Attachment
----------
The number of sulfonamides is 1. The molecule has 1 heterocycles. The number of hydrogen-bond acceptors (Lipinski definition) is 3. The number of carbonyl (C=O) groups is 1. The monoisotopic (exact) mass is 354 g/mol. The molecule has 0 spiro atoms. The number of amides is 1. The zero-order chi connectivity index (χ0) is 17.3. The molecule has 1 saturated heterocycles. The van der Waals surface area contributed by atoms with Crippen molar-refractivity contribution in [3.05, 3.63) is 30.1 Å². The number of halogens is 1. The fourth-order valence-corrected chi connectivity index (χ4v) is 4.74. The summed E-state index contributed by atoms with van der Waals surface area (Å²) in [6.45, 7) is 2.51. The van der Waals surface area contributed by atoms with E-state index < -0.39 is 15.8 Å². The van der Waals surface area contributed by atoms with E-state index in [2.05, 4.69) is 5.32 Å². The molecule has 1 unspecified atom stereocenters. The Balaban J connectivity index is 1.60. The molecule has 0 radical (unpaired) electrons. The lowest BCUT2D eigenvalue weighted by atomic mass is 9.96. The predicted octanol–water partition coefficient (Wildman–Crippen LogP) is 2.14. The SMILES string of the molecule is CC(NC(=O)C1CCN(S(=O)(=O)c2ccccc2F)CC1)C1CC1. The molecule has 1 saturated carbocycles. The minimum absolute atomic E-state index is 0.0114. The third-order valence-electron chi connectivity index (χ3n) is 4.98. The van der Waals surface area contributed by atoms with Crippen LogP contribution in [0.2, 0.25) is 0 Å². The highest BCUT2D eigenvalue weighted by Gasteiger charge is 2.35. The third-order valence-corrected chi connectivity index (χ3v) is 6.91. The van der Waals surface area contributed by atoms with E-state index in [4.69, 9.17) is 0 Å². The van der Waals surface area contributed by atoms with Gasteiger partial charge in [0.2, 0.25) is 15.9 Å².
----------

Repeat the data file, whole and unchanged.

The number of sulfonamides is 1. The molecule has 1 heterocycles. The number of hydrogen-bond acceptors (Lipinski definition) is 3. The number of carbonyl (C=O) groups is 1. The monoisotopic (exact) mass is 354 g/mol. The molecule has 0 spiro atoms. The number of amides is 1. The zero-order chi connectivity index (χ0) is 17.3. The molecule has 1 saturated heterocycles. The van der Waals surface area contributed by atoms with Crippen molar-refractivity contribution in [3.05, 3.63) is 30.1 Å². The number of halogens is 1. The fourth-order valence-corrected chi connectivity index (χ4v) is 4.74. The summed E-state index contributed by atoms with van der Waals surface area (Å²) in [6.45, 7) is 2.51. The van der Waals surface area contributed by atoms with E-state index < -0.39 is 15.8 Å². The van der Waals surface area contributed by atoms with E-state index in [2.05, 4.69) is 5.32 Å². The molecule has 1 unspecified atom stereocenters. The Balaban J connectivity index is 1.60. The molecule has 0 radical (unpaired) electrons. The lowest BCUT2D eigenvalue weighted by atomic mass is 9.96. The predicted octanol–water partition coefficient (Wildman–Crippen LogP) is 2.14. The SMILES string of the molecule is CC(NC(=O)C1CCN(S(=O)(=O)c2ccccc2F)CC1)C1CC1. The molecule has 1 saturated carbocycles. The minimum absolute atomic E-state index is 0.0114. The third-order valence-electron chi connectivity index (χ3n) is 4.98. The van der Waals surface area contributed by atoms with Crippen LogP contribution in [0.2, 0.25) is 0 Å². The highest BCUT2D eigenvalue weighted by Gasteiger charge is 2.35. The third-order valence-corrected chi connectivity index (χ3v) is 6.91. The van der Waals surface area contributed by atoms with E-state index in [4.69, 9.17) is 0 Å². The van der Waals surface area contributed by atoms with Gasteiger partial charge in [0.2, 0.25) is 15.9 Å².